Contratação de consultoria especializada (pessoa física) para comunicação institucional

Contratação de consultoria especializada (pessoa física) para comunicação institucional Contratação de consultoria especializada (pessoa física) para comunicação institucional Contratação de consultoria especializada (pessoa física) para comunicação institucional Contratação de consultoria especializada (pessoa física) para comunicação institucional

WellSettled.com Mines Cases for Established Principles [feedly]

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WellSettled.com Mines Cases for Established Principles
// Media Law

How many times have you come across the phrase “It is well settled that …” or “It is well established that …” in a judicial opinion? What if someone collected all these instances and made them searchable? When you are writing a brief or memorandum, wouldn’t it be useful to quickly locate these judicial statements […]

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Crowd-Funded Journalism

Crowd-funded journalism is a novel business model in which journalists rely on micropayments from ordinary people to finance their reporting. Based on analyses of the database of Spot.us, a pioneering crowd-funded journalism website, we examine the impact of crowd-funded journalism on the news produced. We apply a uses and gratifications approach to study consumers’ choices when they donate to crowd-funded journalism and find that consumers are more likely to donate to stories that provide them with practical guidance for daily living (e.g., stories about public health or local city infrastructure), as opposed to stories from which they gain a general awareness of the world (e.g., cultural diversity, or government and politics). We discusstheimplications for the future of news.

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New article: Social media adoption: Toward a representative, responsive, or interactive government? [feedly]

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New article: Social media adoption: Toward a representative, responsive, or interactive government?
// Social Media in the Public Sector

I wrote a paper providing empirical evidence for a phased adoption framework of social media in government that we published in 2013 in PAR. This paper shows how government agencies move through stages of institutionalizing new technologies and how they adapt their internal standard operating procedures to reflect the changes in the way citizens interact with government.

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Probably not a surprise: Turns out your boss spends a lot of time in email, reading news [feedly]

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Probably not a surprise: Turns out your boss spends a lot of time in email, reading news
// Nieman Journalism Lab

Do you work in a handsome corner office, one with a view? If so, you likely get a lot of your news in your inbox.

Of course, that’s true for many non-captains of industry too. But a new survey from Quartz looks specifically at the news habits of business executives and finds them — despite widespread adoption of mobile devices, with their panoply of apps and streams — still tethered to an old Internet classic. Sixty percent said that an email newsletter is one of the first three sources they turn to in the mornings for news — far ahead of dedicated news apps, social networks like Twitter, or news sites on mobile or desktop.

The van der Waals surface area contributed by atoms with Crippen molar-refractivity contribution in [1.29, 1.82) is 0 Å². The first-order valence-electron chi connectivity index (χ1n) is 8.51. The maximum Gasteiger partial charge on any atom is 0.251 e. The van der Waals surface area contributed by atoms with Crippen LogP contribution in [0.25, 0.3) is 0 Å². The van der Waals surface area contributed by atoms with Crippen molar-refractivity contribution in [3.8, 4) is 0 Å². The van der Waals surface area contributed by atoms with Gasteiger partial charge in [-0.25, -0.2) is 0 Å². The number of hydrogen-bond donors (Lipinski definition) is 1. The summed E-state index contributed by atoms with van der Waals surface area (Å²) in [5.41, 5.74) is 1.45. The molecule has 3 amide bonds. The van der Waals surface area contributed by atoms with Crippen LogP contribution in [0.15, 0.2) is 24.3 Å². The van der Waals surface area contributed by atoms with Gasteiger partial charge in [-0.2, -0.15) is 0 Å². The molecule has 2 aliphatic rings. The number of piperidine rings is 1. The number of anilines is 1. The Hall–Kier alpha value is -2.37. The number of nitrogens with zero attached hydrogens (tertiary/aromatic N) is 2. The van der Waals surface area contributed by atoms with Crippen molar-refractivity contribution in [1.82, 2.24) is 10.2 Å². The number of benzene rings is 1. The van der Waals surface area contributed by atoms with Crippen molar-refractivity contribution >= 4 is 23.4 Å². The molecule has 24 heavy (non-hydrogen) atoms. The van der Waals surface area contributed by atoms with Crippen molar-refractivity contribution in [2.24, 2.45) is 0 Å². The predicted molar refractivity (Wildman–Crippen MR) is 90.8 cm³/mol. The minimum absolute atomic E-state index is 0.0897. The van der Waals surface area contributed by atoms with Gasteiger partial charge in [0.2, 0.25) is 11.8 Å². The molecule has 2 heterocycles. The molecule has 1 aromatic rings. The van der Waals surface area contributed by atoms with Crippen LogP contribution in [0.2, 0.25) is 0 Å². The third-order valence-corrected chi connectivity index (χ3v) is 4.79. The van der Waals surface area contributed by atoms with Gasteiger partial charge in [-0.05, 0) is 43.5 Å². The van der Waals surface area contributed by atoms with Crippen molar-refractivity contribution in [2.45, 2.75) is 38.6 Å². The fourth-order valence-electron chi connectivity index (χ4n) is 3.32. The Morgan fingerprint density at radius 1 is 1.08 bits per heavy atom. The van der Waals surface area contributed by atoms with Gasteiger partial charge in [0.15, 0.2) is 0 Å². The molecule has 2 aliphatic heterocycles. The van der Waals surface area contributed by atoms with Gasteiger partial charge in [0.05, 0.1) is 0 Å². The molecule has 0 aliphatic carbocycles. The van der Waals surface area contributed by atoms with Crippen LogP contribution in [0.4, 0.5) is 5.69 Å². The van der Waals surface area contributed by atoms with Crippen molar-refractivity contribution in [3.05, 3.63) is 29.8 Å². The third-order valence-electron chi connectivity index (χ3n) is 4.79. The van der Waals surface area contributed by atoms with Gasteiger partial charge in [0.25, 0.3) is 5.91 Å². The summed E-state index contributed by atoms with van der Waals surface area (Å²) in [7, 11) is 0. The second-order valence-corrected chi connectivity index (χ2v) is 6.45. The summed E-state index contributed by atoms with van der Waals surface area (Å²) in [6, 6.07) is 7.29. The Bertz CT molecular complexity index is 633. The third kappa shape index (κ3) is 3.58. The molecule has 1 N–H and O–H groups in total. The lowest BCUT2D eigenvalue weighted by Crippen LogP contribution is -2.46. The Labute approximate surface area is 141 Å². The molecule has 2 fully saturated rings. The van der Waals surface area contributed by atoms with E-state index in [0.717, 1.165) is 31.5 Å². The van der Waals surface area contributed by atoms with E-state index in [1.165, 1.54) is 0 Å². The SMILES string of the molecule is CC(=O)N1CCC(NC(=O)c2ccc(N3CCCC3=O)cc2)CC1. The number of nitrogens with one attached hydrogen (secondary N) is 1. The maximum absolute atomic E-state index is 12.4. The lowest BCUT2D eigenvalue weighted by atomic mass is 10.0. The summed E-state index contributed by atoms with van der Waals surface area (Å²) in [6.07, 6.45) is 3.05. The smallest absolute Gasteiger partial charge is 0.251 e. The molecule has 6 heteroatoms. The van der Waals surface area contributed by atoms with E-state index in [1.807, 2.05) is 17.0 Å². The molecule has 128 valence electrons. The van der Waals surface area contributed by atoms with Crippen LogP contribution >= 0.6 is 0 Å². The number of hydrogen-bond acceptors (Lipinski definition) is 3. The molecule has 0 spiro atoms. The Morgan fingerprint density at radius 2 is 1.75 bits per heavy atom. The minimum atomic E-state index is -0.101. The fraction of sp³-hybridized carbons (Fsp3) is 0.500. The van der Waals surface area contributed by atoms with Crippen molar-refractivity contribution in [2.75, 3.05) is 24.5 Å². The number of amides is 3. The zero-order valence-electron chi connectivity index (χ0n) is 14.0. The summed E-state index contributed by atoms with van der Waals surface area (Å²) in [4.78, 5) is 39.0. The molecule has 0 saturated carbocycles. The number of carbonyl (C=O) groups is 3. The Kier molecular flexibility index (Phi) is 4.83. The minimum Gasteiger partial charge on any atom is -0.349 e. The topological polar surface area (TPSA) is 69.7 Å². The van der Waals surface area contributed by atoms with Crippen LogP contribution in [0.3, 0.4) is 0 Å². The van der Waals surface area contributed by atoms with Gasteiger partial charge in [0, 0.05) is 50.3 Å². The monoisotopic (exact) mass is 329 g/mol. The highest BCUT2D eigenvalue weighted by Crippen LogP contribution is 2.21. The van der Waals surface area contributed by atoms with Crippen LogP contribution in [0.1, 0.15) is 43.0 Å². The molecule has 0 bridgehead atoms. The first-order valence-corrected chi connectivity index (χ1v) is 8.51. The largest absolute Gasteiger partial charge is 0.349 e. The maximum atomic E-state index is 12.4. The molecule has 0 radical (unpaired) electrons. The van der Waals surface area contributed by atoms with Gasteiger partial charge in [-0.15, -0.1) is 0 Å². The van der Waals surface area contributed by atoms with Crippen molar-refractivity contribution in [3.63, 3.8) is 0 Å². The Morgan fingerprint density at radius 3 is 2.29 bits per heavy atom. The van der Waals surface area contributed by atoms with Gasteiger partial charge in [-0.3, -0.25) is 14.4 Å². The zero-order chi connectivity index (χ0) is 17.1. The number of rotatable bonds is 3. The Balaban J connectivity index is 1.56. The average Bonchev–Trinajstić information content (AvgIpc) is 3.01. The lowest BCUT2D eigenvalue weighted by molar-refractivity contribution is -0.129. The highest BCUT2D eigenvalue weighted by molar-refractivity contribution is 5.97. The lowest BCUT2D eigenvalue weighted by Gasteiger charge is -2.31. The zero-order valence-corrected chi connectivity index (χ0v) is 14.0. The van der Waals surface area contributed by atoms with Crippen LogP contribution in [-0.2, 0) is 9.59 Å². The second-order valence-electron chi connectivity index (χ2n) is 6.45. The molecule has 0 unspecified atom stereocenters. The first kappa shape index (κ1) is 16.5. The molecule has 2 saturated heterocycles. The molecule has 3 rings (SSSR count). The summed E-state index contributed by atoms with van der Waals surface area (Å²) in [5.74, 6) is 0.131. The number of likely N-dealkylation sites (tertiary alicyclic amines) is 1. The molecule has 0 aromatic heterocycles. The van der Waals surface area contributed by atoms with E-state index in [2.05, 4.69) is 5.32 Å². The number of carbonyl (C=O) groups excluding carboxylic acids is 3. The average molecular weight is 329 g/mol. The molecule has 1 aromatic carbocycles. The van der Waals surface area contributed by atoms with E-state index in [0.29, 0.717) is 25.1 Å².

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Privacy vs network effects [feedly]

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Privacy vs network effects
// Boing Boing

Respected cryptographer and security researcher Ross Anderson has a fascinating new paper, Privacy versus government surveillance: where network effects meet public choice [PDF], which explores the "privacy economics" of mass surveillance, pointing out the largely overlooked impact of "network effects" on the reality of who spies, who is spied upon, and under what circumstances.

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Facebook’s ‘Teen Problem’ Is More of a Media Problem

Facebook may have a teen problem. Maybe.

Facebook does, however, have a media problem around the now widely adopted perception that teens are abandoning the site, or using it less. Or something. Nobody seems quite sure.

On top of that, a good chunk of Facebook's media coverage is happy to operate under the assumption that if Facebook did have a teen problem, it should be regarded as a serious issue for the site.

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Estudos: The Presence of Hyperlinks on Social Network Sites: A Case Study of Cyworld in Korea

The Presence of Hyperlinks on Social Network Sites: A Case StudyofCyworld in Korea
http://feedly.com/k/1gHt8WW
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Abstract

A study was conducted to determine the extent to which hyperlinks appear within user-submitted comments on Korean social network service Cyworld. Links to social movements were common as was news stories regarding the bleak economic forecast. Males were found to post hyperlinks more frequently than females, and those politicians in the ruling party received more links than those in opposition parties. The purpose of posting a link was evaluated and tasks such as performing Message Amplification and Network Building were prominent. Natural-language processing revealed primarily negative sentiment towards the governing president. The findings go some way to indicate how the presence of hyperlinks and short messages within online dialogs can provide an insight into public perception as a whole.

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